This old woman known as Befana gives gifts to Italian children on January 6. The name Befana comes from the Italian word for Epiphany, Epifania. She is personified with white, disheveled hair, a hooked nose, and dressed in black. She is often portrayed as riding a broomstick. The first mention of Befana in Italian literature was in a poem written by Agnolo Firenzada, a poet from Tuscany. Children write notes to Befana asking for toys during the weeks preceding Epiphany.

Today, while Befana is the gift bearer for Italian children, Santa Claus is making inroads in Italian society.

As the Italian people say goodbye to the old year Befana appears again. In many towns and cities across Italy people go to the town square and burn a Befana puppet or a straw effigy of Befana. This time Befana symbolizes the ending of the old year and the beginning of the new year.

The Italian people have many wonderful customs for celebrating Christmas. From the intricate nativity villages to the bagpipe-playing zampognari to gift-giving Befana: these traditions bring Italian uniqueness to the world’s customs of Christmas.

If you wish to have an Italian Christmas this year you may want to have this favorite Italian Christmas dish.

Fried Eel

2 ½ pounds eels, cleaned and dried
½ cup flour
Salt and pepper to taste
1 teaspoon rosemary
1/3 cup olive oil
Lemon slices

Cut eels crosswise into 3-inch pieces. Coat with flour and season with salt, pepper, and rosemary. Heat oil in a skillet. Add coated eel pieces and fry over medium heat until golden brown on both sides (about 10 minutes). Accompany eel with lemon slices. Makes about 6 servings.

Christmas in Italy – part 1

May 25, 2013

nativity sceneItaly enjoys a wide range of weather conditions during the Christmas season. In southern Italy Christmas is warm and sunny. In Rome, Christmas tends to be chilly and damp, almost Spring-like. In the mountain regions of northern Italy, Christmases are white with a lot of snow, ice, and cold temperatures.

Preparations for Christmas begin in December. People around Sicily also enjoy puppet shows with hand-carved puppets performing fairy tale stories and enacting legendary battle scenes. Storekeepers decorate their shops with lights and greenery. Families visit vibrant Christmas markets looking for presents, goodies, and new figures to add to the home manger scene. In the schools children put on plays, give recitals, and make decorations. People begin visiting friends and family bringing gifts, sharing good food, and visiting as many magnificent nativity displays as possible.

On December 6 many Italians celebrate the feast day of San Nicola (St. Nicholas). All along the Adriatic coast, children anxiously await the visit of the saint with his gifts and goodies he brings.

On December 13 the people of Sicily celebrate the feast day of Santa Lucia (St. Lucy). Tradition says that, on the eve of her day, Lucia travels the countryside accompanied by a donkey carrying baskets loaded with gifts for those she visits. Children leave their shoes on the doorstep along with food for the donkey. Lucia then fills the shoes with presents. On the morning of St. Lucia’s day, a child, usually the oldest daughter of the family, dresses up as Lucia and serves the family breakfast in bed.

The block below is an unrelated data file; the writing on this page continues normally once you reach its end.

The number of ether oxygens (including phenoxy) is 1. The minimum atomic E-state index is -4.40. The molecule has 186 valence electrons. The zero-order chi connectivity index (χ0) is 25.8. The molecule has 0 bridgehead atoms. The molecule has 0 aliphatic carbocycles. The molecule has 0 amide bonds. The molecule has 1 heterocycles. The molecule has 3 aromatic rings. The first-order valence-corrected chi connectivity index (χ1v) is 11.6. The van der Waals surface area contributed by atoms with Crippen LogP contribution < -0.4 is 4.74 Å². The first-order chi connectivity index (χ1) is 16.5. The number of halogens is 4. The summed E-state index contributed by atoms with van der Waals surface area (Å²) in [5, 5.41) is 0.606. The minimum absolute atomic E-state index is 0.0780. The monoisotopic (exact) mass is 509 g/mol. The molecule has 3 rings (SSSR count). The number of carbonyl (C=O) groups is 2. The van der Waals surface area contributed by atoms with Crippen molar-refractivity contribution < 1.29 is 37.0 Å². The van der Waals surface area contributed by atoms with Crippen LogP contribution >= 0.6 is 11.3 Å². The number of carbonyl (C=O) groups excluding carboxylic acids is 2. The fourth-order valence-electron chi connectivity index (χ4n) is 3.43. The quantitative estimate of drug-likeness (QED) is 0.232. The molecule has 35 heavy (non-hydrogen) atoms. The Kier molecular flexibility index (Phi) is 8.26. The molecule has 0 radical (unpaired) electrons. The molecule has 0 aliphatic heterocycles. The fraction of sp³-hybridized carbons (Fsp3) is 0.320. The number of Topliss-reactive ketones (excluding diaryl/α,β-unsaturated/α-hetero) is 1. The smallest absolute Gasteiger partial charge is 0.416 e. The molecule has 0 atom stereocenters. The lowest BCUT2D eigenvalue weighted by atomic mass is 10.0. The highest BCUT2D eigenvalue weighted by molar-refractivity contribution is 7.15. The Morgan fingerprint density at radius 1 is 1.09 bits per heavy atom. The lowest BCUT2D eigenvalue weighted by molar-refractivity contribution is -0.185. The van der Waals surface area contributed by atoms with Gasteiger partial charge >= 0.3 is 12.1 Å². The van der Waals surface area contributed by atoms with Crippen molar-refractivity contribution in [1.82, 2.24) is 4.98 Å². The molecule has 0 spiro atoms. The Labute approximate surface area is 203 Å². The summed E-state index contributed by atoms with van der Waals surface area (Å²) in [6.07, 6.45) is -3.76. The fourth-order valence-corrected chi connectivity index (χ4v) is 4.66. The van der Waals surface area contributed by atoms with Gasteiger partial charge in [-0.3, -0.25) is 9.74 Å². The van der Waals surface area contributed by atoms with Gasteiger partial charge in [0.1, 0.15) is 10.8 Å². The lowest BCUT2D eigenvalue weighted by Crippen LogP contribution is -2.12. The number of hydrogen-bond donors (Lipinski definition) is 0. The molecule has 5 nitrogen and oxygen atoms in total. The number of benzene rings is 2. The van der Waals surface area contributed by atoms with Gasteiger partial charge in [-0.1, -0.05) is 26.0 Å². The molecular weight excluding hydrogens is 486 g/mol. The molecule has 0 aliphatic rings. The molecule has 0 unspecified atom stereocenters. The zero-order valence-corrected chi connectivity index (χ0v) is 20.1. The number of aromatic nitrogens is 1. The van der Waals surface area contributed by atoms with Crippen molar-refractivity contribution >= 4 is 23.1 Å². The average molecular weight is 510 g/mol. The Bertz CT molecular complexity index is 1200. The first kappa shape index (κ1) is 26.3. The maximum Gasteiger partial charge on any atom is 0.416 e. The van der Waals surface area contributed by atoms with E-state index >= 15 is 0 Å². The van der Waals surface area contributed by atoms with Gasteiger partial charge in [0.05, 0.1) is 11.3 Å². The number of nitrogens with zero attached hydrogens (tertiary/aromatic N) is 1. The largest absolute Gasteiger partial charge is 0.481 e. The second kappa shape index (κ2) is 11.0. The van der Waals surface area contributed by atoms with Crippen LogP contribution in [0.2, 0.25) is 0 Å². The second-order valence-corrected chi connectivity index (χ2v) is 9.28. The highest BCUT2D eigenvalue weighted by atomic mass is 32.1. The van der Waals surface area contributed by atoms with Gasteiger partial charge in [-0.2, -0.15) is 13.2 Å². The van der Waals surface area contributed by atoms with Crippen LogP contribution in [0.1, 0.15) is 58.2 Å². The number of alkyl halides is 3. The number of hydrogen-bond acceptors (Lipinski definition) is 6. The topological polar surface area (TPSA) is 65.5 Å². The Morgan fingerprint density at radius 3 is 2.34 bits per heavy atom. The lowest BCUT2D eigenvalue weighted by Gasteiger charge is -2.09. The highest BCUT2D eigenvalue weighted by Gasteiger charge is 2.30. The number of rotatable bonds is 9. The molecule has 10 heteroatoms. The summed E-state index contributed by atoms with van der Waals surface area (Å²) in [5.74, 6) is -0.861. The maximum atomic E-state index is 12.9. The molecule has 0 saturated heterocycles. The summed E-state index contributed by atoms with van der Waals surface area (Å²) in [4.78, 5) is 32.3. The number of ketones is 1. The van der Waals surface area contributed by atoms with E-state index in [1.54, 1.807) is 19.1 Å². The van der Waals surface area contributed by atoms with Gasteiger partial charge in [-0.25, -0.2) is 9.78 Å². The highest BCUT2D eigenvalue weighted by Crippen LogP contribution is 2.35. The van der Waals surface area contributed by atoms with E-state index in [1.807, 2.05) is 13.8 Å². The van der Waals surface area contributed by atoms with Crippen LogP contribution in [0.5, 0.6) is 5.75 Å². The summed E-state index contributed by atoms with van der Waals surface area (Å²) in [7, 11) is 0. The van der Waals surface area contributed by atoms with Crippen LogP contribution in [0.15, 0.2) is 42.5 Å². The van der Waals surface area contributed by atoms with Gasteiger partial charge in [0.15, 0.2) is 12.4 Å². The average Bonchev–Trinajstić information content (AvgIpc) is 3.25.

The Christmas season really starts in Italy with Christmas Novena. This is a nine-day period of spiritual preparation ending Christmas Eve marked by attending church services.

Christmas Eve is spent with family and for making final preparations for Christmas day. They may enjoy the sights and sounds of Christmas and the smells of the Christmas markets. Some Italians attend midnight Christmas Eve services at their local churches. In Cortina D’Apezzo, a town in northern Italy, families gather to watch the Alpine guides ski down the mountain carrying flaming torches.

Christmas Day arrives with the pealing of hundreds of church bells. The tradition of ringing church bells at Christmas is thought to have begun nearly 1,600 years ago by Bishop Paulinas of Nola. Families spend the day together exchanging gifts, playing games, telling stories, and feasting.

On December 26 a number of Italians celebrate St. Stephen’s Day. Once a day of religious devotion St Stephen’s Day is now spent relaxing or visiting friends and family.

As Christianity spread in Italy in times past the Christmas season was extended to January 6, the Feast of the Epiphany. Cities and towns host Epiphany parades, and people sing songs honoring the three kings.

The following recipe is a favorite at Christmastime in Italy.

Almond Macaroons

1 can (8 ounces) almond paste, cut in pieces
1 cup plus 2 tablespoons sugar
2 egg whites
Pine nuts

Combine almond paste, sugar, and egg whites in a bowl and work with a spoon until smooth. Drop by teaspoonfuls onto cookie sheets lined with unglazed paper. Top with pine nuts. Bake at 325 degrees Fahrenheit about 12 minutes, or until delicately browned. Cool slightly, then remove cookies to racks to cool. Makes about 3 dozen cookies.

Celebrating your birthday on Christmas day

April 25, 2013

Have you ever wished your birthday was Christmas day? I must admit I never have. Wedding anniversary maybe, but not birthday. I imagine some people love it. Others detest it. Some years my daughter’s birthday coincides with Thanksgiving Day. We tell her everyone in the United States are celebrating her birthday with parades, special meals, and lots of fun. She doesn’t agree and asks that we celebrate her birthday on another day during Thanksgiving week.

Here is a short list of people who were born on Christmas day:

1564 – Johannes Buxtorf (the Elder), German Protestant scholar
1642 – Sir Isaac Newton, English scientist, discovered the law of universal gravitation